Hmm, so I pop over to Fantastic Planet today and this, literally, is the first page I go to. Any search will load, in time, the entry page or the archive for the month, and this seems to a larger initiative in the online occult community as of recent: the need to make money to sustain oneself.
I'm not directly picking on FP, it's is a good and often popular resource for Gnostic thought, but it's made me think. The only time I see this many ads is on porn sites. But that is just it, the brand and consequent relation I make mentally from ads to porn, to irrelevant or wishy-washy. Not that FP's content is, but in an age of .3-second site interpretation from new readers, how many click-throughs is FP losing because of his presentation. And no, it's never the fault of the user. Everything that happens in life, particularly in magical circles, is the responsibility of the individual interpreting the events. Always.
And as for business models, there's witchy self-help publisher Llewellyn at the forefront of the business (imagine Oprah and your local Native American shaman make a baby that is raised by Wiccan hippies and starts a company), and others like Disinformation (the equivalent of a gay pride parade for the counterculture), New Falcon (whose lack of spell-check makes me question the care they put into their own work, however the books are often fabulous and some of my favourites), and now the online movement. Pop Occulture is doing a remarkable job organising efforts to communicate the message of the occult to the masses, and I've read numerous comments from fans of Tim's that have thanked him for helping them find him. (Oh, and congratulations to Tim on joining the 9rules Network!) There is a market of people looking to be exposed to a message that will helm them answer their questions. That is how any market works today. Key 23, too, brings about articles and essays, which are about a third of the time relevant and not too stereotypical of what I've come to expect from a fringe counterculture. But they've got the good will and brains to bring all the particulars of proper essays to one location to make for an easy find for n00bs.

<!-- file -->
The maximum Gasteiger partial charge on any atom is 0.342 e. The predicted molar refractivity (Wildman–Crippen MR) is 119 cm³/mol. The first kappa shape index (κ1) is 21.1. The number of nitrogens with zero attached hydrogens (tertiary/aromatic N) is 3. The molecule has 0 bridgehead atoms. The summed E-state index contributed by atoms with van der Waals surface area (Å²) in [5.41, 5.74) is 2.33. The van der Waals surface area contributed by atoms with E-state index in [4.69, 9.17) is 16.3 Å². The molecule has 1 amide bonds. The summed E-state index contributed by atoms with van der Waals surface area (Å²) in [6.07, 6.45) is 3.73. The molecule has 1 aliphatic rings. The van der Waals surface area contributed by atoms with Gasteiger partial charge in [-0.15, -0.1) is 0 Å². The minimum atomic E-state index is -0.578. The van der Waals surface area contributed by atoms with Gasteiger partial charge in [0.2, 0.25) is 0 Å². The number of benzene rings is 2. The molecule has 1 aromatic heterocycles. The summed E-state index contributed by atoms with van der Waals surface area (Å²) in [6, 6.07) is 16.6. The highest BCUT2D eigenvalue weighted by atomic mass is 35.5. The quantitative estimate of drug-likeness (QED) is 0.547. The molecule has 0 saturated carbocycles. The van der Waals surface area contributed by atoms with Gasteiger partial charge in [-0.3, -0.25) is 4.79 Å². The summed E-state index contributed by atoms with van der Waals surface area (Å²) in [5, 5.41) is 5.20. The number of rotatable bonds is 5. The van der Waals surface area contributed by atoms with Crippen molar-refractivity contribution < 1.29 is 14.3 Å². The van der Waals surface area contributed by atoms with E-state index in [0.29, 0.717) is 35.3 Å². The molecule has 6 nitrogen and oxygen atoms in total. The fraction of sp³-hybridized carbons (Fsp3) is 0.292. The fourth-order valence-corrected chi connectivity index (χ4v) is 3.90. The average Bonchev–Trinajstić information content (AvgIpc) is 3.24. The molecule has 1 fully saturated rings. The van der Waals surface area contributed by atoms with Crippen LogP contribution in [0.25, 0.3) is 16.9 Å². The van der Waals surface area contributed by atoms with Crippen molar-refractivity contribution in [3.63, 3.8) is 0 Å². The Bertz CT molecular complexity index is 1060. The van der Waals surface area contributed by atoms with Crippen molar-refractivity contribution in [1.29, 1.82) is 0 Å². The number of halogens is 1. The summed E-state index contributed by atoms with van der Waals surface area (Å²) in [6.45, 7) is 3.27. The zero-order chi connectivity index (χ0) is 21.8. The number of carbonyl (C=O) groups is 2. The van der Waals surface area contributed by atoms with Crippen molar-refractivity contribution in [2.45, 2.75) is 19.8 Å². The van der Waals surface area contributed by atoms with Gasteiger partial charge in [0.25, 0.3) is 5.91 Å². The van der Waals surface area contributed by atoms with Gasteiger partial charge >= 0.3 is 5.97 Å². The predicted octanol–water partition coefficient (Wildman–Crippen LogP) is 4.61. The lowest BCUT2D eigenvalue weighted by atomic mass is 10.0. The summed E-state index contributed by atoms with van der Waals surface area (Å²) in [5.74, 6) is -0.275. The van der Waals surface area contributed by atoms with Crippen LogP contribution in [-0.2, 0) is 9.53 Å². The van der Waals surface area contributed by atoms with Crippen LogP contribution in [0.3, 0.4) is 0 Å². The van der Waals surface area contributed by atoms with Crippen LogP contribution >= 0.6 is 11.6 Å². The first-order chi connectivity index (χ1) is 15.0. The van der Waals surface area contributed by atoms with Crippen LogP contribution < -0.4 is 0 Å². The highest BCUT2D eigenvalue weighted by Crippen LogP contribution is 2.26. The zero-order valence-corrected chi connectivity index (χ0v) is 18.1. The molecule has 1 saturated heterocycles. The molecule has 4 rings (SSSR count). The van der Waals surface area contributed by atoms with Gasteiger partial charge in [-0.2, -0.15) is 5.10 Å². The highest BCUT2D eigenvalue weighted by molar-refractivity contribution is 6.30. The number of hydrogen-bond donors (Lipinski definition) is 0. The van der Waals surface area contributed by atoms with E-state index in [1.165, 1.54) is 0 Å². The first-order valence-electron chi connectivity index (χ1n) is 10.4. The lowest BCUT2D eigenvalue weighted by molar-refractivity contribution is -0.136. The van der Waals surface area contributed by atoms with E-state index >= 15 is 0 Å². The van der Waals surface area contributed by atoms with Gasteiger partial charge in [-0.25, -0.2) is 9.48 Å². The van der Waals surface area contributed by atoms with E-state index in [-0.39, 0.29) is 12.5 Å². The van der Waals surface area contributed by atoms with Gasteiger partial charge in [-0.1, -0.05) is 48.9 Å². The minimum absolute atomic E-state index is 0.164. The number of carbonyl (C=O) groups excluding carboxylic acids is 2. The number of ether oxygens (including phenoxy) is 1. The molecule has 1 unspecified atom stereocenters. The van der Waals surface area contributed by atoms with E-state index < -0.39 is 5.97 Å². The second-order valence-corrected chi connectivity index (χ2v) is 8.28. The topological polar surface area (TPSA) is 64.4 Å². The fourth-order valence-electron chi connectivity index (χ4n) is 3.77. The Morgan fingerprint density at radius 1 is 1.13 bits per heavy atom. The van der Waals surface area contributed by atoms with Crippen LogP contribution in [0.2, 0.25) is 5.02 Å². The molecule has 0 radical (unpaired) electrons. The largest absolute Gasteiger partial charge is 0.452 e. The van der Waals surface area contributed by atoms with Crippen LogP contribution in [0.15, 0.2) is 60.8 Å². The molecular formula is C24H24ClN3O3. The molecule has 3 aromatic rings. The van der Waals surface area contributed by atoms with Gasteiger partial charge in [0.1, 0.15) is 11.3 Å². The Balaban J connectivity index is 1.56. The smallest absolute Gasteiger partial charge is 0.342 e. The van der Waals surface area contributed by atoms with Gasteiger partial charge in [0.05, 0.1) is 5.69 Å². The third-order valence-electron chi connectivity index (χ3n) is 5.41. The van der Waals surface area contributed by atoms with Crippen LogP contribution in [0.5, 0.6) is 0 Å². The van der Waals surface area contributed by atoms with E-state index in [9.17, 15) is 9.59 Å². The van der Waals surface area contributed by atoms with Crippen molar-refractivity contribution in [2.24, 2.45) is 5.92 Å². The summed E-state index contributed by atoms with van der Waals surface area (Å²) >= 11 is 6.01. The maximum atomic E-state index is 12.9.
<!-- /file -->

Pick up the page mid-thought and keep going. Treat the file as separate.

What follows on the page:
Further, the geek I am, I'm reading Pursuasive Business Proposals, by Tom Sant, and in it he points something out:
What are "professionals," anyway? Are they merely people who do for money what amateurs do for fun? That may be true to sports and romance, but not in the business world. No, being a professional means something more, something rooted in the origins of the word. […]
A professional is someone who has mastered a complex body of knowledge and who can therefore guide, advise, and tutor others in that area. A professional is somebody who can and does profess.
In as such, I do give kudos to those at Key 23, Pop Occulture, and Disinfo.com, as well as the host of other bloggers out there doing their bit. The effort seems to be in re-interpretation of the esoteric into analogies and parables understanding by a contemporary audience. This is really all the occult is, and the hardest part about it: sharing information that, until now, was really fucking hard to communicate to others. Perhaps all occultists should be putting down their books and checking out information architecture, semiotics, and the study of ontology instead. It's the same thing, but people are actually making a living in those fields. But to profess, in today's age, communication must be precise, it really has to be concise and to the point. Of course, me being me, I am not the best example of this on this site. However, this site is just my mental diarrhea outlet and I have some other stuff in the works.